The same sort of logic is applied to Gerrard, frequently and often. He is “a big name”. He is “a winner.” Since moving to Ibrox he “gets what the club is all about.” All those things might be true in their own way; he’s squandered millions and his win record is 50%. No trophies.

Celtic’s situation worries me, even now, and it’s not just the prospect of the board deciding to give the gig to Neil Lennon. There are worse candidates out there, by far, and we flirted with some of those options before. Roy Keane would have been some people’s choice before Brendan; can you even imagine how that would have turned out? We’d not be sitting on double treble, that’s for damned sure. The people who liked that idea are still on our board.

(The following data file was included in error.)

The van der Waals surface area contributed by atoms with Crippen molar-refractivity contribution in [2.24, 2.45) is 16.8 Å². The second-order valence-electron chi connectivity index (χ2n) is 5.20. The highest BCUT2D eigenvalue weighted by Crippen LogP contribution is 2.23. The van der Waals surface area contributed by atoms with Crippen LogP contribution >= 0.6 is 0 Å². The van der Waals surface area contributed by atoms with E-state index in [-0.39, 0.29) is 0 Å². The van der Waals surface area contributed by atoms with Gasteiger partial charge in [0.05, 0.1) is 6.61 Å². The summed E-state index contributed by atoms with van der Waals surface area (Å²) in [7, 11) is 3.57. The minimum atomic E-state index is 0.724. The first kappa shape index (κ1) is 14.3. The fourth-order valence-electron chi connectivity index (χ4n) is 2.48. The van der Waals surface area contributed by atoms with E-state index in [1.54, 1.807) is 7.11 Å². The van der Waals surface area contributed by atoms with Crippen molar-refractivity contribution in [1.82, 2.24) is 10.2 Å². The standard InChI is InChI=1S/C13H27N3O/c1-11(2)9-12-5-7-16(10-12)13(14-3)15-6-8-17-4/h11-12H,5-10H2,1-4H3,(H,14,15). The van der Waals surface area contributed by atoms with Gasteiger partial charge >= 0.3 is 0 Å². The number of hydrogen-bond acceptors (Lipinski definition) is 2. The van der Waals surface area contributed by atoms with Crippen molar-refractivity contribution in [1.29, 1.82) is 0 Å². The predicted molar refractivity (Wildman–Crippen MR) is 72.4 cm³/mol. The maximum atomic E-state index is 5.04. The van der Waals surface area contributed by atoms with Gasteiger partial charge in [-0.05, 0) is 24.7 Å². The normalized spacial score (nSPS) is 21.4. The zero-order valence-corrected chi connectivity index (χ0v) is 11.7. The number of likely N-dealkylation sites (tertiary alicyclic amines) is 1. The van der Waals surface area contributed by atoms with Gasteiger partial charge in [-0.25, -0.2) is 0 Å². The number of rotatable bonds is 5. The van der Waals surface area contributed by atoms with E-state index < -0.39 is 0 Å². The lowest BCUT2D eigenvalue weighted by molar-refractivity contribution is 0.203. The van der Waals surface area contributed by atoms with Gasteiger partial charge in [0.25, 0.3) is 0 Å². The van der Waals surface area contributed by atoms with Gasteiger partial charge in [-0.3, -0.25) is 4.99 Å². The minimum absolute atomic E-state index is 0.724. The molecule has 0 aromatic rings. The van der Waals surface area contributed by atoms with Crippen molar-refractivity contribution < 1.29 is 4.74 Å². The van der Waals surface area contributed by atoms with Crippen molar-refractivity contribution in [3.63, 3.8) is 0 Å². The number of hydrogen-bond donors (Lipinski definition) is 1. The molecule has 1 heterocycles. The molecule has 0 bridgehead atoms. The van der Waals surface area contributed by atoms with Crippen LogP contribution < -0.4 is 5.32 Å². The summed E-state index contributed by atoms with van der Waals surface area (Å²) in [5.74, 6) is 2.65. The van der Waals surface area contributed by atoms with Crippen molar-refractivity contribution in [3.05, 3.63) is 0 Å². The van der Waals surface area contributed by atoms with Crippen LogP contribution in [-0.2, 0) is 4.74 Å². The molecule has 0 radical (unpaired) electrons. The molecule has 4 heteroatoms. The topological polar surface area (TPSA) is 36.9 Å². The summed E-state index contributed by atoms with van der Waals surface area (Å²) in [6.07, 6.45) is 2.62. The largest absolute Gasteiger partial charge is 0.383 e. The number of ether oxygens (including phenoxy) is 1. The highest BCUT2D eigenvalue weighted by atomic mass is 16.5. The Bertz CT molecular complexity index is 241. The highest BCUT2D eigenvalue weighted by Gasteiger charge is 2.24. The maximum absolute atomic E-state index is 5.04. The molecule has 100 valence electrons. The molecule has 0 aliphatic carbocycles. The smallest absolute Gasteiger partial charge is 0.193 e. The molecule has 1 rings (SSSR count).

A lot of them like David Moyes and even more thought it was a good idea to make John Collins our assistant manager under Ronny Deila whether he liked it or not.

Finding a manager is a difficult enough job without viewing it as a PR exercise. Those at Parkhead who thought Keane would be good clearly had no interest in scrutinising his managerial bona-fides in the hope of finding evidence of that; they wanted the name, although it’s the last thing that should have been considered when it came to that appointment. Those of us who lashed the Ibrox club for the Gerrard appointment would have been equally disgusted at Celtic.

What worries me is that I don’t think some people at the club understand that; I think they really believe Keane’s unveiling would have been greeted as a masterstroke. Some undoubtedly see Neil the same way, as someone they can sell as “one of us” and that will erase any and all doubts about whether or not he’s the right guy.